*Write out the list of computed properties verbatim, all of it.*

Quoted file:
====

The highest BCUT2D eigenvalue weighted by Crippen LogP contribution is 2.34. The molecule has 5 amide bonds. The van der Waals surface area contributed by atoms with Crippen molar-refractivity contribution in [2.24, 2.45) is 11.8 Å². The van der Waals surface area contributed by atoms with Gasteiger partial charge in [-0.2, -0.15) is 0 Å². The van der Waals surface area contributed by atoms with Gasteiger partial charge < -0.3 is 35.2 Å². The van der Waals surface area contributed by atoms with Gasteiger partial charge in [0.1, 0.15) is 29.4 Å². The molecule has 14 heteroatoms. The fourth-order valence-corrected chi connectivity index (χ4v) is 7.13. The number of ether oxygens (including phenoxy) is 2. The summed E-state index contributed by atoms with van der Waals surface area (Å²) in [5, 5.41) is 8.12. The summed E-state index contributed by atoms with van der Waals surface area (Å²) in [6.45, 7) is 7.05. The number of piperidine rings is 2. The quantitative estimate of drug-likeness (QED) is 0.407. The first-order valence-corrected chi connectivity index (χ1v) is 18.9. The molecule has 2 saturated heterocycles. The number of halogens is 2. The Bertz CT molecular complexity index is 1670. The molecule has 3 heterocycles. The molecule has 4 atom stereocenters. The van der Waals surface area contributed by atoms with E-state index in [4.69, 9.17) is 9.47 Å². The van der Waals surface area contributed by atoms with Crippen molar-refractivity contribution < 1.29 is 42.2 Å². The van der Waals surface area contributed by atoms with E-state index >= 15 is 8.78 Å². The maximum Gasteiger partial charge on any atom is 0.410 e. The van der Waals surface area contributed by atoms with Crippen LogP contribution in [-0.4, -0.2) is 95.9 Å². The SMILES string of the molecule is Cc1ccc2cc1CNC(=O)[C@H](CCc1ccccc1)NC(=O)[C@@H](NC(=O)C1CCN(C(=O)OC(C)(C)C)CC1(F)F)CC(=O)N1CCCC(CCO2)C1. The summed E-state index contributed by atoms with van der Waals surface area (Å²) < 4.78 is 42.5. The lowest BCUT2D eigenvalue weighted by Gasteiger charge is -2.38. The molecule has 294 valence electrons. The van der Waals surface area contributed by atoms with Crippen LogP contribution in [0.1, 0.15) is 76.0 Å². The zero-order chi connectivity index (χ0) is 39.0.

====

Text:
The highest BCUT2D eigenvalue weighted by Crippen LogP contribution is 2.34. The molecule has 5 amide bonds. The van der Waals surface area contributed by atoms with Crippen molar-refractivity contribution in [2.24, 2.45) is 11.8 Å². The van der Waals surface area contributed by atoms with Gasteiger partial charge in [-0.2, -0.15) is 0 Å². The van der Waals surface area contributed by atoms with Gasteiger partial charge < -0.3 is 35.2 Å². The van der Waals surface area contributed by atoms with Gasteiger partial charge in [0.1, 0.15) is 29.4 Å². The molecule has 14 heteroatoms. The fourth-order valence-corrected chi connectivity index (χ4v) is 7.13. The number of ether oxygens (including phenoxy) is 2. The summed E-state index contributed by atoms with van der Waals surface area (Å²) in [5, 5.41) is 8.12. The summed E-state index contributed by atoms with van der Waals surface area (Å²) in [6.45, 7) is 7.05. The number of piperidine rings is 2. The quantitative estimate of drug-likeness (QED) is 0.407. The first-order valence-corrected chi connectivity index (χ1v) is 18.9. The molecule has 2 saturated heterocycles. The number of halogens is 2. The Bertz CT molecular complexity index is 1670. The molecule has 3 heterocycles. The molecule has 4 atom stereocenters. The van der Waals surface area contributed by atoms with E-state index in [4.69, 9.17) is 9.47 Å². The van der Waals surface area contributed by atoms with Crippen molar-refractivity contribution < 1.29 is 42.2 Å². The van der Waals surface area contributed by atoms with E-state index >= 15 is 8.78 Å². The maximum Gasteiger partial charge on any atom is 0.410 e. The van der Waals surface area contributed by atoms with Crippen LogP contribution in [-0.4, -0.2) is 95.9 Å². The SMILES string of the molecule is Cc1ccc2cc1CNC(=O)[C@H](CCc1ccccc1)NC(=O)[C@@H](NC(=O)C1CCN(C(=O)OC(C)(C)C)CC1(F)F)CC(=O)N1CCCC(CCO2)C1. The summed E-state index contributed by atoms with van der Waals surface area (Å²) < 4.78 is 42.5. The lowest BCUT2D eigenvalue weighted by Gasteiger charge is -2.38. The molecule has 294 valence electrons. The van der Waals surface area contributed by atoms with Crippen LogP contribution in [0.1, 0.15) is 76.0 Å². The zero-order chi connectivity index (χ0) is 39.0.